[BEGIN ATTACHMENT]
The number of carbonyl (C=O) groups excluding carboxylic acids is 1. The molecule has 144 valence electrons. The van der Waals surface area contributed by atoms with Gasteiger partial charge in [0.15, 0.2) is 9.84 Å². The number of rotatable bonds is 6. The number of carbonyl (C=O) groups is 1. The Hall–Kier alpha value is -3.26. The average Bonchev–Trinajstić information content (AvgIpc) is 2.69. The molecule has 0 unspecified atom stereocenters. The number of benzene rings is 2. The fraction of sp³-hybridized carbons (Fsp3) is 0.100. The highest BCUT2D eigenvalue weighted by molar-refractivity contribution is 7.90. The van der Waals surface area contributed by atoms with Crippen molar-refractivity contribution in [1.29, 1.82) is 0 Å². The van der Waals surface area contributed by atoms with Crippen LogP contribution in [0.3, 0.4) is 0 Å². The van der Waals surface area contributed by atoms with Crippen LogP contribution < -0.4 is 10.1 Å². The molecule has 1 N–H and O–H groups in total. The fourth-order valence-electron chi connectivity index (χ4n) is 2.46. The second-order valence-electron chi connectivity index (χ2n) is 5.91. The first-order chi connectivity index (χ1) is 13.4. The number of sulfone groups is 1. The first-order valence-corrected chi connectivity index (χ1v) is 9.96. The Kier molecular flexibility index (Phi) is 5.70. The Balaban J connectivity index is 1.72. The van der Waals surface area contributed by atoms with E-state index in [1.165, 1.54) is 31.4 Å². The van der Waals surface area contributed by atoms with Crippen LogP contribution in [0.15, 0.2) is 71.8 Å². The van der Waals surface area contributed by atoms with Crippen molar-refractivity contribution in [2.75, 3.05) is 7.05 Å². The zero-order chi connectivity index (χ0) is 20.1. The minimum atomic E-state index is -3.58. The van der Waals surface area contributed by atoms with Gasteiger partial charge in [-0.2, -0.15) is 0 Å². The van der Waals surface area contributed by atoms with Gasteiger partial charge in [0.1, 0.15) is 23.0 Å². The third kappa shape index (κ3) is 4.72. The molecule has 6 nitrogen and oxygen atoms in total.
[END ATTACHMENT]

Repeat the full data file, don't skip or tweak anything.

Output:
The number of carbonyl (C=O) groups excluding carboxylic acids is 1. The molecule has 144 valence electrons. The van der Waals surface area contributed by atoms with Gasteiger partial charge in [0.15, 0.2) is 9.84 Å². The number of rotatable bonds is 6. The number of carbonyl (C=O) groups is 1. The Hall–Kier alpha value is -3.26. The average Bonchev–Trinajstić information content (AvgIpc) is 2.69. The molecule has 0 unspecified atom stereocenters. The number of benzene rings is 2. The fraction of sp³-hybridized carbons (Fsp3) is 0.100. The highest BCUT2D eigenvalue weighted by molar-refractivity contribution is 7.90. The van der Waals surface area contributed by atoms with Crippen molar-refractivity contribution in [1.29, 1.82) is 0 Å². The van der Waals surface area contributed by atoms with Crippen LogP contribution in [0.3, 0.4) is 0 Å². The van der Waals surface area contributed by atoms with Crippen LogP contribution < -0.4 is 10.1 Å². The molecule has 1 N–H and O–H groups in total. The fourth-order valence-electron chi connectivity index (χ4n) is 2.46. The second-order valence-electron chi connectivity index (χ2n) is 5.91. The first-order chi connectivity index (χ1) is 13.4. The number of sulfone groups is 1. The first-order valence-corrected chi connectivity index (χ1v) is 9.96. The Kier molecular flexibility index (Phi) is 5.70. The Balaban J connectivity index is 1.72. The van der Waals surface area contributed by atoms with E-state index in [1.165, 1.54) is 31.4 Å². The van der Waals surface area contributed by atoms with Crippen LogP contribution in [0.15, 0.2) is 71.8 Å². The van der Waals surface area contributed by atoms with Crippen molar-refractivity contribution in [2.75, 3.05) is 7.05 Å². The zero-order chi connectivity index (χ0) is 20.1. The minimum atomic E-state index is -3.58. The van der Waals surface area contributed by atoms with Gasteiger partial charge in [-0.2, -0.15) is 0 Å². The van der Waals surface area contributed by atoms with Gasteiger partial charge in [0.1, 0.15) is 23.0 Å². The third kappa shape index (κ3) is 4.72. The molecule has 6 nitrogen and oxygen atoms in total.